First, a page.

International Early Childhood Education and the Arts
By Barbara Campbell, Kindergarten Curriculum Coordinator
Complementing a previous post by our school’s arts coordinator, I would like to contribute some thoughts from an early childhood education perspective. The arts are critical in international early childhood education. They provide a clear and effective means through which teachers can effectively and naturalistically engage very young children in the development of higher order thinking skills such as those outlined at the top of the Bloom’s Taxonomy thinking skills pyramid. It is impossible to engage in the arts without some level of creativity, analytical and evaluative skills. With active and ongoing exposure to the arts young children invariably strengthen their capacities in these skills. Engaging our youngest learners in the arts supports them at their foundations to develop habits of mind necessary to their achievement of significant successes in their lives. One only needs to reflectively consider wider societal positions of prominence to recognise the power of those who hold strong creative, analytical and evaluative dispositions.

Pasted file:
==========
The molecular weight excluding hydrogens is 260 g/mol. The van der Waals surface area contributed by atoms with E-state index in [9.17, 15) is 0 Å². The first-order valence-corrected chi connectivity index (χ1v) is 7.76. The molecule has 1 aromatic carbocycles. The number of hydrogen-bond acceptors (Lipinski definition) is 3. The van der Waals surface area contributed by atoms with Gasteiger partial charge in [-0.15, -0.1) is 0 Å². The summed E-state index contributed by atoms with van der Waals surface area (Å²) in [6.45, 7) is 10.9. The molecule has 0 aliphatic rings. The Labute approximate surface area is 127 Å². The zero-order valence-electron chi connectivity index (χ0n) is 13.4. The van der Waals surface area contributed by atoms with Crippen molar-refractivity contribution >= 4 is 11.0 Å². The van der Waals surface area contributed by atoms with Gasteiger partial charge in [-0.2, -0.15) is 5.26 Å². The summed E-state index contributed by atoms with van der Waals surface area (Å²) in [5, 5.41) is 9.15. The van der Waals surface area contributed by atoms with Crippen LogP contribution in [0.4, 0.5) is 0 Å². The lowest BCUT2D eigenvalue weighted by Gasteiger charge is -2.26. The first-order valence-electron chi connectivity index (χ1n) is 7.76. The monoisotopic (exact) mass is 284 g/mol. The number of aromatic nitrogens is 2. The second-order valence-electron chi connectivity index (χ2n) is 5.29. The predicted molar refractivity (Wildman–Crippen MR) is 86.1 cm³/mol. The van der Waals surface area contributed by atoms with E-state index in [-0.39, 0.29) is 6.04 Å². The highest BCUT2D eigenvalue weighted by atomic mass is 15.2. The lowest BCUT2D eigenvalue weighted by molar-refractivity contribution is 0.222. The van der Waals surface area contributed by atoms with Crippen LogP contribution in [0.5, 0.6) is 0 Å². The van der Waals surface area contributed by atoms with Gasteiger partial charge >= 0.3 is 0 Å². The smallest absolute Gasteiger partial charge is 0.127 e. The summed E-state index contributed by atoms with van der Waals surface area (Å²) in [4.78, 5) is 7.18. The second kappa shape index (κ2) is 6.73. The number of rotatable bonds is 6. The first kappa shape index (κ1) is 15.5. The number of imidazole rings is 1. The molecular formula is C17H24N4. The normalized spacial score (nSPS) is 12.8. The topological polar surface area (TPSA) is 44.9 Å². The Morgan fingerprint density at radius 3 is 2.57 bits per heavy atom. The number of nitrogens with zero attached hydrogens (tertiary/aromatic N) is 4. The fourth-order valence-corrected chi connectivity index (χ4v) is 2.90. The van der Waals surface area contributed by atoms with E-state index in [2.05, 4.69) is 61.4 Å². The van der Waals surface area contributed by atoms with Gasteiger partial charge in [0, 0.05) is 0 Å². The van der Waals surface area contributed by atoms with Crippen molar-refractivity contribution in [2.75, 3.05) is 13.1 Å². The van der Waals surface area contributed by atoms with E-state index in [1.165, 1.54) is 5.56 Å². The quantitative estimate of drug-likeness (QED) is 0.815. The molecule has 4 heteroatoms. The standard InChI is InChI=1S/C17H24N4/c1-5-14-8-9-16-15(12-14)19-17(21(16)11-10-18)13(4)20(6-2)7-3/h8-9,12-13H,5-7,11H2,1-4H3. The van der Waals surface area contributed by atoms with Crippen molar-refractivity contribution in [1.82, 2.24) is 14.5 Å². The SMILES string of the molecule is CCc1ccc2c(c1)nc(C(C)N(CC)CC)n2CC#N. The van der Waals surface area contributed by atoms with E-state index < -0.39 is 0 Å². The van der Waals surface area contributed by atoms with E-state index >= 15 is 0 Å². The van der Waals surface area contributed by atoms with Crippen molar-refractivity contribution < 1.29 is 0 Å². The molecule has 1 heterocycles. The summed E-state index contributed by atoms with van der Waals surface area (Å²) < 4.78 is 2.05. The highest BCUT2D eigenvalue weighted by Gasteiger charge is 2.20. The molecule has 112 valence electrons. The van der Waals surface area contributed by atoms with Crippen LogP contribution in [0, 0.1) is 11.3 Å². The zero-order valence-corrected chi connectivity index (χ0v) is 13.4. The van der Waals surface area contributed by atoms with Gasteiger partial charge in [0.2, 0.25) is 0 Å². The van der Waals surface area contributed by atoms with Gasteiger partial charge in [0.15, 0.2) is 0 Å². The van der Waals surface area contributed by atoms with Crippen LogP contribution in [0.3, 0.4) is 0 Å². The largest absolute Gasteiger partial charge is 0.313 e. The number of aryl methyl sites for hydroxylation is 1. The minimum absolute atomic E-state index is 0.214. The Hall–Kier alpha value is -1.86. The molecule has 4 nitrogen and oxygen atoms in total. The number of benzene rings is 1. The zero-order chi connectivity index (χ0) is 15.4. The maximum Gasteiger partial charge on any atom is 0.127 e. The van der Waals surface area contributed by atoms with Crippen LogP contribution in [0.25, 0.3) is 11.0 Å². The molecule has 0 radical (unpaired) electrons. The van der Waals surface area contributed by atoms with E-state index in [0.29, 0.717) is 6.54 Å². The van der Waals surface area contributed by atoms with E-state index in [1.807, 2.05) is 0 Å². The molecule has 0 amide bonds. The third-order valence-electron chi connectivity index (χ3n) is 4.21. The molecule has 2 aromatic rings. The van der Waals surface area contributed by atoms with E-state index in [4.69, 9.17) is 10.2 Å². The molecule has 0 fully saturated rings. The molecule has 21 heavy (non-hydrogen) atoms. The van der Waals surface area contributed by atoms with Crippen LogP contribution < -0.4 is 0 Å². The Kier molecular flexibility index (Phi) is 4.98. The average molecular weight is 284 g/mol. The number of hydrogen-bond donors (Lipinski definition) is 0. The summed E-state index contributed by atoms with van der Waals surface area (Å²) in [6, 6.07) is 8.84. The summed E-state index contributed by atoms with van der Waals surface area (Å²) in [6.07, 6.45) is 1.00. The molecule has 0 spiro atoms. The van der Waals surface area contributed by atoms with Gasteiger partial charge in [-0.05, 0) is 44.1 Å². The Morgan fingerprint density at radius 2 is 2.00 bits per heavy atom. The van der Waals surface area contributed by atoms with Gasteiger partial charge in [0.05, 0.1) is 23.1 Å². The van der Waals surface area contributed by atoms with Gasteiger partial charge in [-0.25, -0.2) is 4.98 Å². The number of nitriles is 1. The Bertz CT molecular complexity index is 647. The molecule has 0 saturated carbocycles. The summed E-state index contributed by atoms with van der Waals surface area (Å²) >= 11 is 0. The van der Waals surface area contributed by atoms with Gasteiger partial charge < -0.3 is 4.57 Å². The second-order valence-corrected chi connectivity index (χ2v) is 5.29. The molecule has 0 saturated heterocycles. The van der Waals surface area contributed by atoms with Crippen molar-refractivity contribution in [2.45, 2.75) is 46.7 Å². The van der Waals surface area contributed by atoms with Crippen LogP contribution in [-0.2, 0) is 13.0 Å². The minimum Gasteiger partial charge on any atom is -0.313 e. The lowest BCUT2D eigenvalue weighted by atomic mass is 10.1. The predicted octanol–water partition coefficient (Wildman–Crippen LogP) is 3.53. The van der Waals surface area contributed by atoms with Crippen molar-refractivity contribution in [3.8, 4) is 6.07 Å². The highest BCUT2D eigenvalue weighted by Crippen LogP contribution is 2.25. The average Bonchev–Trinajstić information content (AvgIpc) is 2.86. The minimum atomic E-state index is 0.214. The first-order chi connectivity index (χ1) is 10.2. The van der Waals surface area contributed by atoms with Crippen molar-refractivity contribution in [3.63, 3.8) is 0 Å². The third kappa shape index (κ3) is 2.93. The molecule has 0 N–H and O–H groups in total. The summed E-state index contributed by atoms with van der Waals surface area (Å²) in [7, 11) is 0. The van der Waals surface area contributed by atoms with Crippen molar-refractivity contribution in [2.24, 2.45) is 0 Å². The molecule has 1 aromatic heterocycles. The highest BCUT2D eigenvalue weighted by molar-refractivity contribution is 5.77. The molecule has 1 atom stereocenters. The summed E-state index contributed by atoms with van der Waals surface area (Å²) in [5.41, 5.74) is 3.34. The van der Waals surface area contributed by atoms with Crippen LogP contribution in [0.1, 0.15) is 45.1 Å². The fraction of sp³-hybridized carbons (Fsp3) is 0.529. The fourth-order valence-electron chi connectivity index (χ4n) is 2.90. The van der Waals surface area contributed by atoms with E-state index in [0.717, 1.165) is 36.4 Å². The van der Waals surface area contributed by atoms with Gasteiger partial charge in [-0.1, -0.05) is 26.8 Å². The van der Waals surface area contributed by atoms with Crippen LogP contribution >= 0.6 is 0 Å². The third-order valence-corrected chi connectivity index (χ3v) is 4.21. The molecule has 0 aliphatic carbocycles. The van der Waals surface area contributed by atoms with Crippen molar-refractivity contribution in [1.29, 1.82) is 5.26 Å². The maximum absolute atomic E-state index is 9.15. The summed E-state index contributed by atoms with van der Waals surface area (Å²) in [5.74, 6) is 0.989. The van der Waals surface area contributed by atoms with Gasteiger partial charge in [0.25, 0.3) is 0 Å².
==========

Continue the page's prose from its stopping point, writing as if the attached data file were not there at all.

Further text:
In addition to strengthening the intellectual capacities of our youngest learners, the arts is a major means through which the young children express themselves. Through arts based practices young children can communicate their thoughts, feelings and understandings of the world. The arts—for our youngest learners who do not have the same vocabulary and writing communicative capacities of adults—are thus an extremely helpful tool to use when supporting them in their language development. With so many children in our international schooling context being English as a second language learners (ESL), strongly emphasising the engagement our children in arts based practices is of particular benefit. With arts based practices teachers are provided an initiation point for engaging in conversations with children and can engage them using age appropriate English language development scaffolding strategies.
At TIS we strongly value collaboration and the development of the children’s intercultural sociality. Playfully engaging our kindergarten children in collaborative arts projects has been a key means whereby we have acted to support the children’s development of cross-cultural sociality.